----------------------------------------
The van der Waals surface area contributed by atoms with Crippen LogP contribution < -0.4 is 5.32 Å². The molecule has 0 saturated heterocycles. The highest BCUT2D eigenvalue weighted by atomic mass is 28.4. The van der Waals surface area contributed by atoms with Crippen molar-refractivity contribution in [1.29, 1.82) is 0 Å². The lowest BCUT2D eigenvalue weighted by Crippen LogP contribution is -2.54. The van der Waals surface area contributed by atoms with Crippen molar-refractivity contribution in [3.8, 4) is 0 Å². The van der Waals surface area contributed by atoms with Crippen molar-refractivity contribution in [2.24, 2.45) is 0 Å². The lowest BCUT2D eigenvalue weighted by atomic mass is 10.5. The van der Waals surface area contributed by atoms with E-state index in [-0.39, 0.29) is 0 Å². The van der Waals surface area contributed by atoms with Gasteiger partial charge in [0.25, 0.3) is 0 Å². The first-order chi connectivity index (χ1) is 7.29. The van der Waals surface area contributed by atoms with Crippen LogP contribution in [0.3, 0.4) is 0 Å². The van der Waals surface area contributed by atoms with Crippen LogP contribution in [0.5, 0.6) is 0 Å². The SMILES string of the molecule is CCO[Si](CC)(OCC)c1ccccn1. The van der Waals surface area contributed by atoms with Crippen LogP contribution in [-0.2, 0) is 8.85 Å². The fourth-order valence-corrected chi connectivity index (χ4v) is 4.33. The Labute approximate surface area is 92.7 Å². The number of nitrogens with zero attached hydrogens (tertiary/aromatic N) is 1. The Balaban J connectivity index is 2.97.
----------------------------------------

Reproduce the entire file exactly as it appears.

The van der Waals surface area contributed by atoms with Crippen LogP contribution < -0.4 is 5.32 Å². The molecule has 0 saturated heterocycles. The highest BCUT2D eigenvalue weighted by atomic mass is 28.4. The van der Waals surface area contributed by atoms with Crippen molar-refractivity contribution in [1.29, 1.82) is 0 Å². The lowest BCUT2D eigenvalue weighted by Crippen LogP contribution is -2.54. The van der Waals surface area contributed by atoms with Crippen molar-refractivity contribution in [3.8, 4) is 0 Å². The van der Waals surface area contributed by atoms with Crippen molar-refractivity contribution in [2.24, 2.45) is 0 Å². The lowest BCUT2D eigenvalue weighted by atomic mass is 10.5. The van der Waals surface area contributed by atoms with E-state index in [-0.39, 0.29) is 0 Å². The van der Waals surface area contributed by atoms with Gasteiger partial charge in [0.25, 0.3) is 0 Å². The first-order chi connectivity index (χ1) is 7.29. The van der Waals surface area contributed by atoms with Crippen LogP contribution in [0.3, 0.4) is 0 Å². The van der Waals surface area contributed by atoms with Crippen LogP contribution in [0.5, 0.6) is 0 Å². The SMILES string of the molecule is CCO[Si](CC)(OCC)c1ccccn1. The van der Waals surface area contributed by atoms with Crippen LogP contribution in [-0.2, 0) is 8.85 Å². The fourth-order valence-corrected chi connectivity index (χ4v) is 4.33. The Labute approximate surface area is 92.7 Å². The number of nitrogens with zero attached hydrogens (tertiary/aromatic N) is 1. The Balaban J connectivity index is 2.97.